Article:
Mr. VERNEY (Siam). Mr. President, can we not omit" each succeeding day?" Can we not see how many of us are alive at the end of the first day before we provide for the whole week?

The PRESIDENT. The delegate from Great Britain moves that the Conference adjourn to meet on Monday at 10 o'clock and sit until 5 o'clock on that day and each succeeding day thereafter. Is the Con. ference ready for the question !

The question was put to the Conference upon the motion of the delegate from Great Britain, and it was carried.

The PRESIDENT. The Conference has not yet adjourned. There was a motion that when it did adjourn it adjourn until Monday.

Lieutenant BEAUGENCY (Chili). Mr. President, I wish to ask whether we are to sit from 10 till 5 during the whole time or only to consider the report of the Committee on Collocation ?

The PRESIDENT. That has already been voted upon and it is determined that the Conference sit from 10 o'clock till 5 o'clock on Monday and each day thereafter.

Mr. GOODRICH (United States). Mr. President, I move we adjourn.

The Conference thereupon adjourned till Monday, December 16, 1889, at 10 o'clock a, m.

WASHINGTON, Monday, December 16, 1889, 11 o'clock a. m. The Conference was called to order at 11 o'clock a. m., Rear-Admiral Franklin in the Chair.

The PRESIDENT. The first business in order this morning will be the additional report of the Committee on Lights with reference to the amendment of the delegate from Norway in regard to the position of the side lights and the mast-head light The Secretary will please read the report.

The additional report of the Committee on Lights is as follows:

“ WASHINGTON, D. C., December 12, 1889. " To Rear-Admiral S. R. FRANKLIN, U. S. Navy,

President of the International Marine Conference, etc. “SIR : In accordance with the resolution passed by the Conference on the 9th inst., your committee have again considered the question whether it would be advisable to assign a certain position to the side lights, as has been done by extra amendment No. 41 to Article 3, which has led to the rule adopted by the Conference, viz:

“ The said green and red side lights to be placed in steam-vessels not forward of the mast-head light, and in sailing vessels as near abreast the foremast as practicable.'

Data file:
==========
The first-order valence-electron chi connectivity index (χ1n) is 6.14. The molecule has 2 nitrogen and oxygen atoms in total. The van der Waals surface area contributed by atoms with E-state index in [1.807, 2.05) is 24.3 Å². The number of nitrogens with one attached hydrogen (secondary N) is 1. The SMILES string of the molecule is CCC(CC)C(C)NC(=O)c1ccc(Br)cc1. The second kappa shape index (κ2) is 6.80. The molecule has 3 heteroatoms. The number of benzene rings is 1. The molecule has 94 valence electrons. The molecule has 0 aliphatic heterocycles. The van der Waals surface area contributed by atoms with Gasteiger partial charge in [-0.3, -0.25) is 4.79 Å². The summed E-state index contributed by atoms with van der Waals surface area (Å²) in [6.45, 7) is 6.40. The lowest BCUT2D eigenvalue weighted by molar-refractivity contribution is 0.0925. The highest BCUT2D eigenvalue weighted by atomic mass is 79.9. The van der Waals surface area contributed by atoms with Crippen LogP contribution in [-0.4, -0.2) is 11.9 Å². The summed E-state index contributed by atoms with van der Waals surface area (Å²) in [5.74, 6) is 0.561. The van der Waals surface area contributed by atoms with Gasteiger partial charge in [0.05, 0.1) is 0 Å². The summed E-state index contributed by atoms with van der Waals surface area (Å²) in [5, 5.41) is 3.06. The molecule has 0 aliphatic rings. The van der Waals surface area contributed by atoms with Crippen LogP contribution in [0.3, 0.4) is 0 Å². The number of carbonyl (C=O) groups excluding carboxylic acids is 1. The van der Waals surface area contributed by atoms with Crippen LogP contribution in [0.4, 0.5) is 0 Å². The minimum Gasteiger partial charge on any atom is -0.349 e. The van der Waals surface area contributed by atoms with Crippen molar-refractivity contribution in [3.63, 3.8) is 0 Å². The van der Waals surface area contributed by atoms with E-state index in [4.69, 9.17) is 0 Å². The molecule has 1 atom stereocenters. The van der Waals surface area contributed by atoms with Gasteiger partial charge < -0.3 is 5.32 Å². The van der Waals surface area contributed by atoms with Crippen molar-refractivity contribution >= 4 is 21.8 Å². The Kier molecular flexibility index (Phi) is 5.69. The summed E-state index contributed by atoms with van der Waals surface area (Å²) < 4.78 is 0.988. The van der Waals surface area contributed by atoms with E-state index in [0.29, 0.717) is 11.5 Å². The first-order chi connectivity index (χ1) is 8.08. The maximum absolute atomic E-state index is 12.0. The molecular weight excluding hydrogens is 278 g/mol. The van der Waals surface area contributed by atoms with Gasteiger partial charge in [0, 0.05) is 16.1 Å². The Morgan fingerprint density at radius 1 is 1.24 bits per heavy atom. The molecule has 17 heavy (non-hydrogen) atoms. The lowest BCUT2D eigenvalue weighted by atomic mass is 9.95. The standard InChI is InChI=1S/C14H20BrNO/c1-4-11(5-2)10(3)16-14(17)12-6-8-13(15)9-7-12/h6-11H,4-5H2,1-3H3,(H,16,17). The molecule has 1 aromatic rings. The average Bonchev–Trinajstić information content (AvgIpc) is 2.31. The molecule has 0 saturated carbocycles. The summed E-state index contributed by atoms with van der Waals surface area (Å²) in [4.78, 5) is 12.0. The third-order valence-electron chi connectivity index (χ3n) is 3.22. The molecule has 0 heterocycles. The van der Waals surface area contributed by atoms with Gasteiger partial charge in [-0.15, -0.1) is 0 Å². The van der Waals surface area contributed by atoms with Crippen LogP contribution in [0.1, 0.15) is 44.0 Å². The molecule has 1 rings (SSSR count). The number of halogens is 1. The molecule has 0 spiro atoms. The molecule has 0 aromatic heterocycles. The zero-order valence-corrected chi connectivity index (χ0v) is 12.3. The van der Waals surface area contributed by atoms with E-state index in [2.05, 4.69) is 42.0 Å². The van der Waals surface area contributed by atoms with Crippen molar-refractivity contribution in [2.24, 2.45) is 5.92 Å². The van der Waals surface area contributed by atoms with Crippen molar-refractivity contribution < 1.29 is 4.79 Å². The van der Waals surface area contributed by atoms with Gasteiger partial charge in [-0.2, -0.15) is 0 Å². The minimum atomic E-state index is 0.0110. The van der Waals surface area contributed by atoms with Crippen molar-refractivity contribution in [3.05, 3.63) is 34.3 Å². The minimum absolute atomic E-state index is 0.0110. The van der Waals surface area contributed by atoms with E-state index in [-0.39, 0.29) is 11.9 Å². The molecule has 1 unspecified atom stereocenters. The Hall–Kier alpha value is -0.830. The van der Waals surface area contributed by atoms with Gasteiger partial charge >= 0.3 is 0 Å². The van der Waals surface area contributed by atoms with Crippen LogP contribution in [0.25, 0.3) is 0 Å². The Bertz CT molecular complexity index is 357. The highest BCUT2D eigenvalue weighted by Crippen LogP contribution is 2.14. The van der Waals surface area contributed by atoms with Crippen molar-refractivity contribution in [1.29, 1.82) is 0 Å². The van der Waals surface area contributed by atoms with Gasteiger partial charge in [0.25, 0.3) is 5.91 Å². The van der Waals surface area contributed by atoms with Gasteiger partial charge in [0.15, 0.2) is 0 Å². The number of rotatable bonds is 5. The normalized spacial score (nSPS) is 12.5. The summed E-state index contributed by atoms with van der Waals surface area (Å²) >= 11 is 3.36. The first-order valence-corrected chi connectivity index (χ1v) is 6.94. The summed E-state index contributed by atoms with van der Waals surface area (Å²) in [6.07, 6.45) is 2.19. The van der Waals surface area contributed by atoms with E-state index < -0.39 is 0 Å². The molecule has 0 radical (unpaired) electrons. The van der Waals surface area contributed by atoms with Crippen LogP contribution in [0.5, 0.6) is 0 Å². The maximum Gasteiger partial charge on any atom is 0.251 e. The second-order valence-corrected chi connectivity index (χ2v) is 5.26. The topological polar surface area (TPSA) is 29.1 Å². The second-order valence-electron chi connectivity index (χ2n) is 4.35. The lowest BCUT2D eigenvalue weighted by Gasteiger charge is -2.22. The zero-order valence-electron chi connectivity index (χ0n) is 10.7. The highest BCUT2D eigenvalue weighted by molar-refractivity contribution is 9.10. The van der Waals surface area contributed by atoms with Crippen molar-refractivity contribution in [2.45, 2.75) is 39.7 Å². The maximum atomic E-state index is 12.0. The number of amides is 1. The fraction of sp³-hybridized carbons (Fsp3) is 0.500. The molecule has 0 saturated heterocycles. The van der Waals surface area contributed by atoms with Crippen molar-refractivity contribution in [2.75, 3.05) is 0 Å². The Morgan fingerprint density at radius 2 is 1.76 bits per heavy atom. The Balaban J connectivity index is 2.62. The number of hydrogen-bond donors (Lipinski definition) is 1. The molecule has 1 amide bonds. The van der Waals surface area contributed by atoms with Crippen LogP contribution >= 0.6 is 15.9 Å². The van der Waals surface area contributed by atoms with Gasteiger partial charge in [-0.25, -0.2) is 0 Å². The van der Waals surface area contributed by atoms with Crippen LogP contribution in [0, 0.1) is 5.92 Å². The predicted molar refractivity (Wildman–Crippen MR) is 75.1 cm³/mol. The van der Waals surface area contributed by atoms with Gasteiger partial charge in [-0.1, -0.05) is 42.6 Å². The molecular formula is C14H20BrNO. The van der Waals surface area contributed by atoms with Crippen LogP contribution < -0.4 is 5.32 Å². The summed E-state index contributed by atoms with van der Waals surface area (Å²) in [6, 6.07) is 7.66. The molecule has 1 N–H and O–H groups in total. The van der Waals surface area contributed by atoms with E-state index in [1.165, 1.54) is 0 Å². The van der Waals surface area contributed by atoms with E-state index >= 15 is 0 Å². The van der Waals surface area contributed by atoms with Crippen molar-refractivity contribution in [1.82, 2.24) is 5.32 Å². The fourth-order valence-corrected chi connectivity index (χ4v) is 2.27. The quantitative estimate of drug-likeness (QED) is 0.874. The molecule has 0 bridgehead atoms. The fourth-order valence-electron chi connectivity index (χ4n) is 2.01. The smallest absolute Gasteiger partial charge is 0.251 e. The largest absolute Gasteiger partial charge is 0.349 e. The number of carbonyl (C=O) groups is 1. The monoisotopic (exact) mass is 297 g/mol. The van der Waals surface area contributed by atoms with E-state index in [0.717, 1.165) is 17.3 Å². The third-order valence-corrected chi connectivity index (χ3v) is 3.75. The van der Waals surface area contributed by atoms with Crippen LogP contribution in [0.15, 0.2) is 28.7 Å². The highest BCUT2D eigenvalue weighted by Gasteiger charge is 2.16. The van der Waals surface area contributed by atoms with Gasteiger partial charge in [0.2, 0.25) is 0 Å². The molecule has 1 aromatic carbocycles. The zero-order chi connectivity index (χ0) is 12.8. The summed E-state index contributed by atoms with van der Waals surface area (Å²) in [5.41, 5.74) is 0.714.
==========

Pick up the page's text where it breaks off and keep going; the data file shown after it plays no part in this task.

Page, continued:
“ Doubts have been raised by the Collocation Committee on tbe advisability of this rule, on the ground that it involves a radical change and leads to great expense by compelling a very material alteration of the present construction of many ships, consequences which are said to outweigh the slight advantage of the introduction of the rule in question.

"Your committee after having most carefully considered the subject are unavimous in reporting that in their opinion the rule passed by the Conference ought to be maintained.

“In the report dated November 4, 1889, the reasons have been given why in principle it would be advisable to have the side lights of all steamvessels so placed, that a vertical plane through the line drawn from them to the mast-head light would form a certain known angle with tbe keel. It has at the same time been acknowledged to be practically impossible to give the side lights a certain fixed position in regard to the fore-mast light, but it has been thought practicable and, therefore, has been recommended to introduce a rule by which steamers are compelled to carry the side lights abaft the fore-mast light, the connecting line forming an angle of six points with the keel, or as nearly so as possible.

“The considerations which have led to this recommendation appear to your committee to be sound, and whilst confirming what has been said in the former report, we beg to add the following remarks:

“The rule as adopted by the Conference does not, it is true, go quite so far in assigning to the side lights a certain fixed position with regard